Energy and Meteorology Portal

Effects of Climate Change on Energy Systems

The impacts of climate change on power plants and transmission lines differ according to energy system type and location. Although during the project design for new facilities, climatic factors are considered, weather events are becoming more extreme due to climate change, rendering some of the parameters used in the original design outdated. For example, to design utilities in USA regions affected by hurricanes engineers may use wind loads as high as 1620 Pa or just above 55 mph, but the recent hurricane Ian landing in Florida could have reached up to 74 mph in some instances (NHC-CPHC, 2022). The last IPCC and WMO reports (IPCC 6th Assessment, 2021, Knutson et al 2020) state with medium to high confidence that hurricanes are projected to increase in intensity and frequency and many facilities worldwide were constructed decades ago using parameters derived from historical data that are no longer valid.

A recent review of the potential effects of climate change on energy systems under two different scenarios (below and above 2°C) found that for wind there will be a mild impact, the impact increases for solar and is particularly variable for hydro-generation, with some cases causing >40% reduction, whereas in others, almost a 50% increase (Figure 1) (Yalew et al., 2020).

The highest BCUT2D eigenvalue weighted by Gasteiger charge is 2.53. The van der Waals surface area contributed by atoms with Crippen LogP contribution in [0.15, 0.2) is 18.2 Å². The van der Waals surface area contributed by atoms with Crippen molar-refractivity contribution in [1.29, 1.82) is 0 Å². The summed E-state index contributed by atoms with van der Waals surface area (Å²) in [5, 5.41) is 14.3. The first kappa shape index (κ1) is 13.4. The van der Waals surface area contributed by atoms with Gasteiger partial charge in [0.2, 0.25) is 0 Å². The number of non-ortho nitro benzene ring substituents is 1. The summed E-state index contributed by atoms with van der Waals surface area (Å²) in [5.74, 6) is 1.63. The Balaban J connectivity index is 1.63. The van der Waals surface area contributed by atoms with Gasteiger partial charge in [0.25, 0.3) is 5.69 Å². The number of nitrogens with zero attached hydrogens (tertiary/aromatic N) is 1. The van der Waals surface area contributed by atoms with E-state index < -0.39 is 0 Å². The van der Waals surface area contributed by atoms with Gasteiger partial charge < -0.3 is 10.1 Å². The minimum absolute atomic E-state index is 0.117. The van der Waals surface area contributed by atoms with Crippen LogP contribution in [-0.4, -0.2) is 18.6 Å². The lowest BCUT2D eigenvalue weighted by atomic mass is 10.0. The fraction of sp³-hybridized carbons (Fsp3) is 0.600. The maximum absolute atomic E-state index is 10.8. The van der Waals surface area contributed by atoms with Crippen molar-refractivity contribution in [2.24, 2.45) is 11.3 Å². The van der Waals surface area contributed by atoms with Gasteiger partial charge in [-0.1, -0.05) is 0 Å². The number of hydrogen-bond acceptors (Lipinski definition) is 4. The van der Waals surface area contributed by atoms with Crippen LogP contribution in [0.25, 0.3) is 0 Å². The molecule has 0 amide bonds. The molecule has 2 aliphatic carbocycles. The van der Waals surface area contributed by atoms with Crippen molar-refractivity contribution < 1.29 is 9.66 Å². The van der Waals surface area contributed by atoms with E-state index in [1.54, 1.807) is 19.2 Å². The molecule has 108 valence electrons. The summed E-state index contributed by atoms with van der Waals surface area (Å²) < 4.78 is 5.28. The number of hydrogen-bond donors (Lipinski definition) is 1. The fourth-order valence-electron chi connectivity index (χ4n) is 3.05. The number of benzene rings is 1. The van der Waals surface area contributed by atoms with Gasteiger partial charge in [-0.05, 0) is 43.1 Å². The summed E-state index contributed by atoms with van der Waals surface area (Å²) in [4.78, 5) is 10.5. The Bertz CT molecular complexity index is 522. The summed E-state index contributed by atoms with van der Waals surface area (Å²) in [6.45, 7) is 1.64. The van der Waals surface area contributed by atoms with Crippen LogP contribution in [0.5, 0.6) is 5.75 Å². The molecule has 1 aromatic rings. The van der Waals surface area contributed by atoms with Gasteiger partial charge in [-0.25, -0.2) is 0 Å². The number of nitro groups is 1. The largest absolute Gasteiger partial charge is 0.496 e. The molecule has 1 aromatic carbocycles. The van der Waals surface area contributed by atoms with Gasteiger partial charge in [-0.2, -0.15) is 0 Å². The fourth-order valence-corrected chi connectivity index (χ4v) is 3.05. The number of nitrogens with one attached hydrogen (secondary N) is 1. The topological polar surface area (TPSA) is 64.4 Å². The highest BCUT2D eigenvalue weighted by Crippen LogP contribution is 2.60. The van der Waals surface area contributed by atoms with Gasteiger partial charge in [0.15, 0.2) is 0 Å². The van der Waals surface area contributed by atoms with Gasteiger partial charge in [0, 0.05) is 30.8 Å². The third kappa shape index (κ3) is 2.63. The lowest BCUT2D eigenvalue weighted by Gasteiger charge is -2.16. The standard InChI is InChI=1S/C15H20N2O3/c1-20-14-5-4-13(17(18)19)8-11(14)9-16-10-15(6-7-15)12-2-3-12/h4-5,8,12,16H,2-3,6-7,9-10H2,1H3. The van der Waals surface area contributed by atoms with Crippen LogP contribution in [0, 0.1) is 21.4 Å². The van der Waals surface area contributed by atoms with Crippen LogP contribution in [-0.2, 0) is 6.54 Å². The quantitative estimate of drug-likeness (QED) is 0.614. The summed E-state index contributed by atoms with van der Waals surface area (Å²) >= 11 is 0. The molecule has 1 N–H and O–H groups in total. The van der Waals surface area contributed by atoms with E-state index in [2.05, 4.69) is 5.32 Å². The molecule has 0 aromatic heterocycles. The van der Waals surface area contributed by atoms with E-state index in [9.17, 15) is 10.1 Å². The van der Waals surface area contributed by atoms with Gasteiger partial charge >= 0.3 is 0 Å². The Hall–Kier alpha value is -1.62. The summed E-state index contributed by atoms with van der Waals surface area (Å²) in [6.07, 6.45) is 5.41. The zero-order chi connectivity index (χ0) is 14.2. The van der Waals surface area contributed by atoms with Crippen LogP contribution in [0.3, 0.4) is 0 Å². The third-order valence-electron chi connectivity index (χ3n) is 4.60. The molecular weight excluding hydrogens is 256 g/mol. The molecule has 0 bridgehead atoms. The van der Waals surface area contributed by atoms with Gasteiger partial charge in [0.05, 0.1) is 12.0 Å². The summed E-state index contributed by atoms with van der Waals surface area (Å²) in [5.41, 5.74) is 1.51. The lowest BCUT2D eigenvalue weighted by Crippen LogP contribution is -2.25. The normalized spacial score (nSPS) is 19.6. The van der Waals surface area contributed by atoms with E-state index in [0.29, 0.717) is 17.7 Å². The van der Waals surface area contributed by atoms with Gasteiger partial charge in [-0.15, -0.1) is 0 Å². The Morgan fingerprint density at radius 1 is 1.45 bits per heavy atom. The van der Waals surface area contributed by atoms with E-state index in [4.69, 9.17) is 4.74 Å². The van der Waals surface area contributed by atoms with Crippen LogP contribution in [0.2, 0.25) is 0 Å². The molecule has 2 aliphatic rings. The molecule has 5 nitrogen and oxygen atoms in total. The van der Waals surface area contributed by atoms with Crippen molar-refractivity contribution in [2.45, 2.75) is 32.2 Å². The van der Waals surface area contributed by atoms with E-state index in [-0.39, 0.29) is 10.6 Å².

Effects of Climate change on energy systems fig1

Figure 1. Climate change impacts on energy systems. (a) Impacts per future warming levels and (b) by scenario years/period, as reported by studies on global and regional spatial scales. The box plots display five quartiles. Dots represent individual studies, and boxes represent interquartile ranges. Dots outside the lines are statistical ‘outliers’. ‘Others’ denotes generic assessments and transport/transmission. Source: Yalew et al., 2020

A summary of identified effects that climate change has on the energy system is presented in Table 1.

Climate Change Trends Specific Parameter change Generation Transmission and Distribution Demand Nature based Solutions (NbS)
Increase in Global Temperature
Air Temperature Increase
Generation efficiency
Modest reduction in efficiency of solar PV modules.

Cooling efficiency.
Nuclear and thermal power plants. reduction in cooling systems by increased sea and river temperature, or ambient air temperature and/or relative humidity.

Generation potential
Decreasing hydropower potential due to increased evaporation losses from reservoirs. Shift in hydrological flows due to changes in precipitation type (e.g. snow to rain) and glacial melt.


Need for additional generation capacity due to higher demand
Additional generation capacity in systems with annual peak in summer.

Reduced network efficiency